Events like this make sense of the severe penalty levied when public school officials display such willful disregard for parents’ and students’ rights. The loss of federal funding is the penalty for such egregious neglect of the provisions addressed in the Hatch Amendment of 1984. That is quite a high price to pay for negligence, willful or not.
At this time, HCPS and HHS school officials have responded to requests to view a videotape of the dramatherapy program by stating that arrangements will be made to release the information when it is returned from the editing process. Parents have requested to view the original, raw, unedited footage from the December 4 assembly and do not understand why the tape was not able to be picked up from the videographer’s home in Cecil County and made available before the editing process began. One parent, who spoke with the videographer, learned within days after the assembly that editing was not going to be started before January. The question becomes why didn’t the school system request the video, show it to parents and return it in time for editing to begin in January?
Some parents are getting the impression that the full impact of violations are not being taken seriously by top level administration officials. They fear that once everyone returns following the holiday break, officials may attempt to exhaust parents’ patience and time resources with delay tactics. As there has absolute refusal to open the full script to parents who have made such a request, it seems a bit early to bank on the promise that the video will be presented.
Parents making the requests are surprised and disappointed that it has come to this, especially as the initial inquiry by one parent was to see the tape in order to understand the content, not to invoke censure. The response by the school system of “slamming the door” in that parent’s face has piqued the interest of every parent who learns of the incident. The use of a school-wide assembly to present such controversial information without parental knowledge or consent has been met with parental responses ranging from very upset to not worry at all. However, parents are in agreement that parental rights have been violated. Parental response to that is “Now, I want to see that tape!”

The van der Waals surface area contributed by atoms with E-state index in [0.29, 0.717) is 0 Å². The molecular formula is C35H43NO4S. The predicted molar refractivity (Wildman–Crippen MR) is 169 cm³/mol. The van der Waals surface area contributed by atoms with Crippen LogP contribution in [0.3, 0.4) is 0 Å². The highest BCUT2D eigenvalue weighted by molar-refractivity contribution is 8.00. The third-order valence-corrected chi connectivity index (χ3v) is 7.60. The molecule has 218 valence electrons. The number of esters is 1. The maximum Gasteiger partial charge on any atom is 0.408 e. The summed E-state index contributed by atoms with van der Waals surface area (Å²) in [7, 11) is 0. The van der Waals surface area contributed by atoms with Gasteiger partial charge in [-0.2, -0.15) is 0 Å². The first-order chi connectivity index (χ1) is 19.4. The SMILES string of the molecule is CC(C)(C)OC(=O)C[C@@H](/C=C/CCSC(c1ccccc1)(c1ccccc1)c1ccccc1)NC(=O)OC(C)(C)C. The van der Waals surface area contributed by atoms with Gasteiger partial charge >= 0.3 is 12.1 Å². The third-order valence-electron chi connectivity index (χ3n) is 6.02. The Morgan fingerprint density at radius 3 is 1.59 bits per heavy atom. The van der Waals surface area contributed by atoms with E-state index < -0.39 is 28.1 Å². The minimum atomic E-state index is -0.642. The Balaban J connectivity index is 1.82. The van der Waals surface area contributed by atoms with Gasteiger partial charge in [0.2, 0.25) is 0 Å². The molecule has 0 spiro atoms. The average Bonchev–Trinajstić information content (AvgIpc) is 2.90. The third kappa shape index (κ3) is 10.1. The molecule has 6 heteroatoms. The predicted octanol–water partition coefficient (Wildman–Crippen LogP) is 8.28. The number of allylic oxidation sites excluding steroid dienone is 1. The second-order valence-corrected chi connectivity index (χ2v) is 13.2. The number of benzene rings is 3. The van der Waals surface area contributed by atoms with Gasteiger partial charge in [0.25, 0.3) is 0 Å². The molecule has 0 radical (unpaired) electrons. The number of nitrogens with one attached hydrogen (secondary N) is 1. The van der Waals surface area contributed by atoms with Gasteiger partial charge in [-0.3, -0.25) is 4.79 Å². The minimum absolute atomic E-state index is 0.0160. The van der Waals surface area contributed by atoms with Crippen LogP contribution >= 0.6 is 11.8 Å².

Parents interested in raising their voices in support of parental rights are encouraged to make their presence known at the January 11, 2010 Board of Education meeting which will be held at the HCPS A.A. Roberty Building at 8:30 p.m. For more information on how to be involved, please contact HCPSconcernedparents@hotmail.com or call 410-652-0250.
Parents who have been trying since early December to gain access the content of Drama Therapy at Havre de Grace High School have been invited to view a DVD of the program in the school’s media center on Thursday, January 7th at 6:30 p.m. The invitation came in the form of an email late Tuesday from Principal Patricia Walling. The DVD is expected to be an original, unedited video of the presentation shown to students at a generally assembly at the school on December 4, 2009.
Drama Therapy is a series of short plays dealing with serious issues including teen suicide, incest, recovered memory and substance abuse. The program was developed in concert with school guidance counselors, and students were urged to seek counseling after seeing the plays if necessary.
Parents at the school first requested access to the content material on December 8, upon learning about the general assembly and given the nature of the program. Their requests were first made public on Monday in a Letter to The Dagger from Havre de Grace parent Rachel Tate.
This is a developing story.